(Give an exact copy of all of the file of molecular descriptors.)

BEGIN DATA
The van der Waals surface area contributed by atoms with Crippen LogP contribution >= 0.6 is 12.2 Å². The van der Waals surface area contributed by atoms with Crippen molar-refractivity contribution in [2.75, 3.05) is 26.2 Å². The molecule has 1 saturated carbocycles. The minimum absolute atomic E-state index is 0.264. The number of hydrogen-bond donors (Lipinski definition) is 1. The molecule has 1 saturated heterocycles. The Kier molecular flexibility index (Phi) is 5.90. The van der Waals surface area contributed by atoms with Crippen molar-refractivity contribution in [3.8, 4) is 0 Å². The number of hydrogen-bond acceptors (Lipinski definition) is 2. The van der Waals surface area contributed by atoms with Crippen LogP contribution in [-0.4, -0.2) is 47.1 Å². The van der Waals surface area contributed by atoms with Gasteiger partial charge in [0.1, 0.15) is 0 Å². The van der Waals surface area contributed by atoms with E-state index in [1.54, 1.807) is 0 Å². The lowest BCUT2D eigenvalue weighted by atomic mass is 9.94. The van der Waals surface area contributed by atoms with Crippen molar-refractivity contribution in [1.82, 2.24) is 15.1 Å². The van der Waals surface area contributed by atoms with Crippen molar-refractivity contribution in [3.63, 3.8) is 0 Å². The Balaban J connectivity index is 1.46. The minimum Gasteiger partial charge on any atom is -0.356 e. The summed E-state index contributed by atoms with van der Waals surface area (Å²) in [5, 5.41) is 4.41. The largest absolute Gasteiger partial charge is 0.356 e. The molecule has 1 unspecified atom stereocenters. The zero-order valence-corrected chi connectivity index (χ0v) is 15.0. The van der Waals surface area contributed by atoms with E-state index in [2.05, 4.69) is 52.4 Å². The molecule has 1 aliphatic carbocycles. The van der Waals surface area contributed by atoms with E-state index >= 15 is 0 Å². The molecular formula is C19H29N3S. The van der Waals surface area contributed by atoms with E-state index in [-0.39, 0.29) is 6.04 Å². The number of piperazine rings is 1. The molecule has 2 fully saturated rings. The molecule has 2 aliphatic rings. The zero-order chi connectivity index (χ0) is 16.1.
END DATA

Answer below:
The van der Waals surface area contributed by atoms with Crippen LogP contribution >= 0.6 is 12.2 Å². The van der Waals surface area contributed by atoms with Crippen molar-refractivity contribution in [2.75, 3.05) is 26.2 Å². The molecule has 1 saturated carbocycles. The minimum absolute atomic E-state index is 0.264. The number of hydrogen-bond donors (Lipinski definition) is 1. The molecule has 1 saturated heterocycles. The Kier molecular flexibility index (Phi) is 5.90. The van der Waals surface area contributed by atoms with Crippen molar-refractivity contribution in [3.8, 4) is 0 Å². The number of hydrogen-bond acceptors (Lipinski definition) is 2. The van der Waals surface area contributed by atoms with Crippen LogP contribution in [-0.4, -0.2) is 47.1 Å². The van der Waals surface area contributed by atoms with Gasteiger partial charge in [0.1, 0.15) is 0 Å². The van der Waals surface area contributed by atoms with E-state index in [1.54, 1.807) is 0 Å². The lowest BCUT2D eigenvalue weighted by atomic mass is 9.94. The van der Waals surface area contributed by atoms with Crippen molar-refractivity contribution in [1.82, 2.24) is 15.1 Å². The van der Waals surface area contributed by atoms with Crippen molar-refractivity contribution in [3.63, 3.8) is 0 Å². The Balaban J connectivity index is 1.46. The minimum Gasteiger partial charge on any atom is -0.356 e. The summed E-state index contributed by atoms with van der Waals surface area (Å²) in [5, 5.41) is 4.41. The largest absolute Gasteiger partial charge is 0.356 e. The molecule has 1 unspecified atom stereocenters. The zero-order valence-corrected chi connectivity index (χ0v) is 15.0. The van der Waals surface area contributed by atoms with E-state index in [2.05, 4.69) is 52.4 Å². The molecule has 1 aliphatic carbocycles. The van der Waals surface area contributed by atoms with E-state index >= 15 is 0 Å². The molecular formula is C19H29N3S. The van der Waals surface area contributed by atoms with E-state index in [-0.39, 0.29) is 6.04 Å². The number of piperazine rings is 1. The molecule has 2 fully saturated rings. The molecule has 2 aliphatic rings. The zero-order chi connectivity index (χ0) is 16.1.